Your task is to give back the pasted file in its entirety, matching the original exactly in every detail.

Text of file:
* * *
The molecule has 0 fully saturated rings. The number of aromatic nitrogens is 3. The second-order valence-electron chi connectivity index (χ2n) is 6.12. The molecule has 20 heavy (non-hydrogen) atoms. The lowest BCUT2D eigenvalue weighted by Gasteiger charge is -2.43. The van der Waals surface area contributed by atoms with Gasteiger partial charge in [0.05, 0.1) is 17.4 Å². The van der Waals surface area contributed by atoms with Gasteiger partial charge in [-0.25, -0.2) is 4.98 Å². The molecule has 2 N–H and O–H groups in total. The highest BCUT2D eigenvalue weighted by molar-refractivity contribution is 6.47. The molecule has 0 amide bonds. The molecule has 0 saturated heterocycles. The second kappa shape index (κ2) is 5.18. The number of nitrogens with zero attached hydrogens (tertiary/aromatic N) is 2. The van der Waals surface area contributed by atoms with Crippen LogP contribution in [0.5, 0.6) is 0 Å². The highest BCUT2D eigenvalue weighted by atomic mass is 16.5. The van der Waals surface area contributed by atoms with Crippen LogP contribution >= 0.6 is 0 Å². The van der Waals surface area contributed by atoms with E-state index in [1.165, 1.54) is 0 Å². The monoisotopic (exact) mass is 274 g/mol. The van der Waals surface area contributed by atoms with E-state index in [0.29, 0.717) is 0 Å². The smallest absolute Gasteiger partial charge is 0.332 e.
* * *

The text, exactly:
The molecule has 0 fully saturated rings. The number of aromatic nitrogens is 3. The second-order valence-electron chi connectivity index (χ2n) is 6.12. The molecule has 20 heavy (non-hydrogen) atoms. The lowest BCUT2D eigenvalue weighted by Gasteiger charge is -2.43. The van der Waals surface area contributed by atoms with Gasteiger partial charge in [0.05, 0.1) is 17.4 Å². The van der Waals surface area contributed by atoms with Gasteiger partial charge in [-0.25, -0.2) is 4.98 Å². The molecule has 2 N–H and O–H groups in total. The highest BCUT2D eigenvalue weighted by molar-refractivity contribution is 6.47. The molecule has 0 amide bonds. The molecule has 0 saturated heterocycles. The second kappa shape index (κ2) is 5.18. The number of nitrogens with zero attached hydrogens (tertiary/aromatic N) is 2. The van der Waals surface area contributed by atoms with Crippen LogP contribution in [0.5, 0.6) is 0 Å². The highest BCUT2D eigenvalue weighted by atomic mass is 16.5. The van der Waals surface area contributed by atoms with Crippen LogP contribution >= 0.6 is 0 Å². The van der Waals surface area contributed by atoms with E-state index in [1.165, 1.54) is 0 Å². The monoisotopic (exact) mass is 274 g/mol. The van der Waals surface area contributed by atoms with E-state index in [0.29, 0.717) is 0 Å². The smallest absolute Gasteiger partial charge is 0.332 e.